Over the last two decades, mixed martial arts has become extremely popular. As the sport grew and evolved, the rules changed and fighters had to adapt and change their styles to incorporate strikes, takedowns, and groundwork. Nowadays, mixed martial artists are considered to be some of the most dangerous people on the planet. Here at INPAX, however we make a distinction between competitive fighting and what happens out on the street.
Several months ago I stumbled upon a video on the internet that illustrated this distinction perfectly. The video documents a trip taken by UFC President Dana White to the Marine Corps base in Quantico. White was accompanied by several notable UFC fighters including Gabriel Gonzaga, Rashad Evans, and Forest Griffin. The marine combat instructors proceeded to put the fighters through a totally different kind of fight training. The fighters were giving dummy knives, clubs, or rifles and made to engage one or more marines as if they were in a fight to the death. It was quite clear that the fighters were out of their element, and had the situation involved real weapons they would have gotten a first class ticket to the ER or even the morgue.
My assessment is not meant to belittle the mixed martial artists in the video, or anyone else that practices MMA. As a whole, I consider mixed martial artists to be some of the best conditioned and most well-rounded athletes in the world. However, at the end of the day their training is focused on competition. MMA fighters are well-disciplined and highly skilled, but in practical terms they have one crucial flaw. Competitive fighting is a contest and contests, by their very nature, must take place within a controlled environment. Essentially ultimate fighting is regulated fighting. What I mean is that MMA or any other fighting sport involves two opponents of comparable skill trying to out-point or outlast one another within the controlled environment of the ring or the cage. The UFC tagline is ‘As Real As It Gets’, and realistically a mixed martial artist has a much larger repertoire than a boxer or a straight jiu-jitsu fighter. That being said, the fact remains that there are still rules in place in order to prevent the fighters from sustaining serious injury. Furthermore, each fighter knows that if he reaches his breaking point he can stop the fight by tapping out.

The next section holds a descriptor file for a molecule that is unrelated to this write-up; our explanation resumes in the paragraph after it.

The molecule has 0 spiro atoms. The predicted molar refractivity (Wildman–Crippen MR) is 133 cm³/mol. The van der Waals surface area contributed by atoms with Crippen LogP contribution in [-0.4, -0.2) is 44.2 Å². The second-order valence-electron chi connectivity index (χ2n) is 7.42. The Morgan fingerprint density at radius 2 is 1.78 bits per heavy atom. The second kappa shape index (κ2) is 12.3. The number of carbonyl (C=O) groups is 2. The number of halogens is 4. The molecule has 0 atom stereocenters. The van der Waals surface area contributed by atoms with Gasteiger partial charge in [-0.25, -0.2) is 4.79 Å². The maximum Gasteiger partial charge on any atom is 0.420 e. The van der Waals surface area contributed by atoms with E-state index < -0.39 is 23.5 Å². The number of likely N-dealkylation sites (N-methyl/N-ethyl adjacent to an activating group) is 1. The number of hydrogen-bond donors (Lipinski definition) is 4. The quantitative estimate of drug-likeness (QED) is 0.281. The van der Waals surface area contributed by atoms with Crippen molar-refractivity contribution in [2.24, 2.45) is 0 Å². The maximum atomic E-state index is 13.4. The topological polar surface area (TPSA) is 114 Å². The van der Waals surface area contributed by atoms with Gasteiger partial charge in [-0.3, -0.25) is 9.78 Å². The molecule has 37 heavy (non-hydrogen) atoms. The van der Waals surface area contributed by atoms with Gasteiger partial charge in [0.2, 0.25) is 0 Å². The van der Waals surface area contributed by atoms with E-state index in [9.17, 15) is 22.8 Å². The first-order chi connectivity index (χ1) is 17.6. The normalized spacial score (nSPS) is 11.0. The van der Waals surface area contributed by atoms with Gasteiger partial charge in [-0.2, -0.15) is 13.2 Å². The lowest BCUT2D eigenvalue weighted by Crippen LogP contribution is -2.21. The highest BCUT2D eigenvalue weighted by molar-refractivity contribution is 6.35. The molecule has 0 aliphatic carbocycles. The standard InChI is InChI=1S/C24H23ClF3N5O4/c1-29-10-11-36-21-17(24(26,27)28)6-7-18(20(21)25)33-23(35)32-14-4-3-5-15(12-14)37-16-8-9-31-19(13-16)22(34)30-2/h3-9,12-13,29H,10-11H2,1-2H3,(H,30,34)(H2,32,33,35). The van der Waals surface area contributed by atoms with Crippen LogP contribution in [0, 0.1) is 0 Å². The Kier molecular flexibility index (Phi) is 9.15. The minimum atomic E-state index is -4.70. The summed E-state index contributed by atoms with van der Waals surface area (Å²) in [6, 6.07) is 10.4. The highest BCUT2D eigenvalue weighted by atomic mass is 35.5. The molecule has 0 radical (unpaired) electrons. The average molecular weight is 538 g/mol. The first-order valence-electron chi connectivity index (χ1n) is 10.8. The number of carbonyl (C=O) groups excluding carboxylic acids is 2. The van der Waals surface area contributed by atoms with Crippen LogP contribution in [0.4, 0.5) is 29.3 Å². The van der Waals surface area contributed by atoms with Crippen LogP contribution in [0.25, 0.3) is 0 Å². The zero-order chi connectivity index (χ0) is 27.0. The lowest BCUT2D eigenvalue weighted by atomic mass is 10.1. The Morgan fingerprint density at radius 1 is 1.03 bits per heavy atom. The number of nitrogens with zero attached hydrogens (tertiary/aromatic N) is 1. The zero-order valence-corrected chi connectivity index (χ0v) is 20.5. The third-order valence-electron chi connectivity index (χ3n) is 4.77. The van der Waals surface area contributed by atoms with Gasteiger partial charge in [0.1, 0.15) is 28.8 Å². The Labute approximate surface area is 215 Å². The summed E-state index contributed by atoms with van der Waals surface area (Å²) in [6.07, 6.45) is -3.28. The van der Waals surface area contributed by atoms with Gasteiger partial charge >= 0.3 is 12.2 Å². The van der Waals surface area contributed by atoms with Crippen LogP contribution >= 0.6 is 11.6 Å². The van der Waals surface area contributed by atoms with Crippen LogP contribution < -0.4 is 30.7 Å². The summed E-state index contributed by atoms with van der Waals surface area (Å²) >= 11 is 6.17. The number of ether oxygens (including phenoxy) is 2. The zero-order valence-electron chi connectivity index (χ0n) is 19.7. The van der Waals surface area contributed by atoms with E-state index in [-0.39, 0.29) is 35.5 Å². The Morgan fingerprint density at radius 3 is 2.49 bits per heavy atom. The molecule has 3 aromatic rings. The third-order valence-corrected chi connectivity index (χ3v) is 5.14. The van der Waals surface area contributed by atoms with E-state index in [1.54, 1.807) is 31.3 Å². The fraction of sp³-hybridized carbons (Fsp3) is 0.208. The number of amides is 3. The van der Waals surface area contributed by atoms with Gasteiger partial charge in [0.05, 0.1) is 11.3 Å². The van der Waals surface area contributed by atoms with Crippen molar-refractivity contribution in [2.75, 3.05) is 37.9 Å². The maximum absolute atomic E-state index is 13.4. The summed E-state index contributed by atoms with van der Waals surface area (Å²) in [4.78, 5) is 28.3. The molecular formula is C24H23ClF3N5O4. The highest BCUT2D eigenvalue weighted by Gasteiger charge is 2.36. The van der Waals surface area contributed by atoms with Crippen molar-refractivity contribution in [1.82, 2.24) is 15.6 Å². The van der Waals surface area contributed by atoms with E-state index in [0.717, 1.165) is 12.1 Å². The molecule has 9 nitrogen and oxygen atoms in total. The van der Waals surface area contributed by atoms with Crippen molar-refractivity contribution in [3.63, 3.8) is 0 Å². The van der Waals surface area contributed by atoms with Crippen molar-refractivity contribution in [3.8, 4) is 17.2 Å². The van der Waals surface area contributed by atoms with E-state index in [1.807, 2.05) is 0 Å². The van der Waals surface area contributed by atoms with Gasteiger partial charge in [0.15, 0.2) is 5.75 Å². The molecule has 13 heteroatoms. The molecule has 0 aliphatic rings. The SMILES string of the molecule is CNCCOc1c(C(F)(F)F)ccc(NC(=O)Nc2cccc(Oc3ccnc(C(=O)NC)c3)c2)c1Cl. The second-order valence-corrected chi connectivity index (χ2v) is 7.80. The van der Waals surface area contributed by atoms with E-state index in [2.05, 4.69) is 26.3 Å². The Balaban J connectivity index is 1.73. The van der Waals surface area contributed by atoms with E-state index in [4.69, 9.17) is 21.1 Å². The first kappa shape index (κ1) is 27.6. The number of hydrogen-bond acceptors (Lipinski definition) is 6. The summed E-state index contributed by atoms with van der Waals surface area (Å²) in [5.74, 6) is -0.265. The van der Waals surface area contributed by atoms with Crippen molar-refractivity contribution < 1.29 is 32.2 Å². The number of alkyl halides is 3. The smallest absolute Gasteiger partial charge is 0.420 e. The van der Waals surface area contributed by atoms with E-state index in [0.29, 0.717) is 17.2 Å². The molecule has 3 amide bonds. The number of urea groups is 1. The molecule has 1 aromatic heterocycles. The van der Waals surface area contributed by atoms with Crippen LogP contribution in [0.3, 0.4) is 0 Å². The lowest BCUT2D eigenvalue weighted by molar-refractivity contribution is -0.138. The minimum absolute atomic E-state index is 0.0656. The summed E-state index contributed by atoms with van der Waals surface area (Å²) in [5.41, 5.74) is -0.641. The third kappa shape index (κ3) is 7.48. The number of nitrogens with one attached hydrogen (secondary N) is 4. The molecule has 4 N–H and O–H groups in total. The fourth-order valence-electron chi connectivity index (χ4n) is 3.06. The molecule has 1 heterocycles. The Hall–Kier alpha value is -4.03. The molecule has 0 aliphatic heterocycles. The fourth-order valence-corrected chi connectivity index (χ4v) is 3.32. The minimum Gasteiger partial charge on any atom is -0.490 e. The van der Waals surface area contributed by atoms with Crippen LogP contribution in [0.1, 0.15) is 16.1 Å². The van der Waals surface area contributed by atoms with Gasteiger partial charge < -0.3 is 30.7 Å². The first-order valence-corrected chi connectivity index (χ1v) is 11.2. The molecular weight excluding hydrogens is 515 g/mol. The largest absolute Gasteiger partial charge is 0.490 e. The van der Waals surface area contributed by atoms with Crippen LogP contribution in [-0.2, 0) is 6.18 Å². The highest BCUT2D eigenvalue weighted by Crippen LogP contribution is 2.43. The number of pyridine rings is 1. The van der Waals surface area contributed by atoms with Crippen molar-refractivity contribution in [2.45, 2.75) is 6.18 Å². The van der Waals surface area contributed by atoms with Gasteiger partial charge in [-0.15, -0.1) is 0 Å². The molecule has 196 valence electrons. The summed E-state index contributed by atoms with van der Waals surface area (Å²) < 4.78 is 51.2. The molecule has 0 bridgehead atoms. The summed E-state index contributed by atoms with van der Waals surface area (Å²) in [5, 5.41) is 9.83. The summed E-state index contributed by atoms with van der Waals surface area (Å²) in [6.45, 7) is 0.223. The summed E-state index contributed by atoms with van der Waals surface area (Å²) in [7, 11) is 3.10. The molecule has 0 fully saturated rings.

Outside of the ring or the cage this is not the case. There are no rules. Who says that confrontations have to be one on one, or that weapons won’t be involved, or that third party protection will not be a consideration? On the street these questions are extremely pertinent. You may be about to engage one opponent in front of you when all of a sudden his buddy punches you in the back of the head or bear hugs you. Mixed martial arts training does have many useful techniques and is a great means of improving strength and conditioning, but it cannot fully prepare you to deal with the myriad of variables that that you may encounter outside of the cage. I recommend training to fight, but I also recommend training to live and live with confidence.